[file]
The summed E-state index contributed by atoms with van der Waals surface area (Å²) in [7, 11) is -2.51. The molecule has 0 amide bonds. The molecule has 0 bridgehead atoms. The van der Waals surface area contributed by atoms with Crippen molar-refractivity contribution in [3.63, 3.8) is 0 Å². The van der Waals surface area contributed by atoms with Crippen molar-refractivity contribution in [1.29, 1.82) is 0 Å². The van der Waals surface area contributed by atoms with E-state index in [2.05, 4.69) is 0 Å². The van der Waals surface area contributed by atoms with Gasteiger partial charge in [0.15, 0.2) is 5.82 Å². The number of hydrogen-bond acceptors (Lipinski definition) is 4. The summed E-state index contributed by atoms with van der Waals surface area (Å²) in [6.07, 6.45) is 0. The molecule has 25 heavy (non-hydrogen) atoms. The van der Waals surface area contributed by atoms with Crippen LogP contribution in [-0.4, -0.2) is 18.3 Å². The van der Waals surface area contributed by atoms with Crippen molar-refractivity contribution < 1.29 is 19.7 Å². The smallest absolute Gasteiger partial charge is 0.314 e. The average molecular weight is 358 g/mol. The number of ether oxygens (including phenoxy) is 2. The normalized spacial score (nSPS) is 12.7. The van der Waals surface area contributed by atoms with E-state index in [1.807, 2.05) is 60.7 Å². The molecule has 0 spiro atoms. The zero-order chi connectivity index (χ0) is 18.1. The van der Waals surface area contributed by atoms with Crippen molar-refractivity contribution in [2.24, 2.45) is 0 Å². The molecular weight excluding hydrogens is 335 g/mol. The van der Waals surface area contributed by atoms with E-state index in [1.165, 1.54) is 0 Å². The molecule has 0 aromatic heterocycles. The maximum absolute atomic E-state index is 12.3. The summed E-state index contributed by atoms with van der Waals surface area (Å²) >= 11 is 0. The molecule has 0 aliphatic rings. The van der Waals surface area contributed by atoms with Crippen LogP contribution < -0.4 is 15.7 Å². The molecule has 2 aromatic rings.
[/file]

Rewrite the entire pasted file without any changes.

The summed E-state index contributed by atoms with van der Waals surface area (Å²) in [7, 11) is -2.51. The molecule has 0 amide bonds. The molecule has 0 bridgehead atoms. The van der Waals surface area contributed by atoms with Crippen molar-refractivity contribution in [3.63, 3.8) is 0 Å². The van der Waals surface area contributed by atoms with Crippen molar-refractivity contribution in [1.29, 1.82) is 0 Å². The van der Waals surface area contributed by atoms with E-state index in [2.05, 4.69) is 0 Å². The van der Waals surface area contributed by atoms with Gasteiger partial charge in [0.15, 0.2) is 5.82 Å². The number of hydrogen-bond acceptors (Lipinski definition) is 4. The summed E-state index contributed by atoms with van der Waals surface area (Å²) in [6.07, 6.45) is 0. The molecule has 25 heavy (non-hydrogen) atoms. The van der Waals surface area contributed by atoms with Crippen LogP contribution in [-0.4, -0.2) is 18.3 Å². The van der Waals surface area contributed by atoms with Crippen molar-refractivity contribution < 1.29 is 19.7 Å². The smallest absolute Gasteiger partial charge is 0.314 e. The average molecular weight is 358 g/mol. The number of ether oxygens (including phenoxy) is 2. The normalized spacial score (nSPS) is 12.7. The van der Waals surface area contributed by atoms with E-state index in [1.807, 2.05) is 60.7 Å². The molecule has 0 spiro atoms. The zero-order chi connectivity index (χ0) is 18.1. The van der Waals surface area contributed by atoms with Crippen molar-refractivity contribution in [2.24, 2.45) is 0 Å². The molecular weight excluding hydrogens is 335 g/mol. The van der Waals surface area contributed by atoms with E-state index in [1.165, 1.54) is 0 Å². The molecule has 0 aromatic heterocycles. The maximum absolute atomic E-state index is 12.3. The summed E-state index contributed by atoms with van der Waals surface area (Å²) >= 11 is 0. The molecule has 0 aliphatic rings. The van der Waals surface area contributed by atoms with Crippen LogP contribution < -0.4 is 15.7 Å². The molecule has 2 aromatic rings.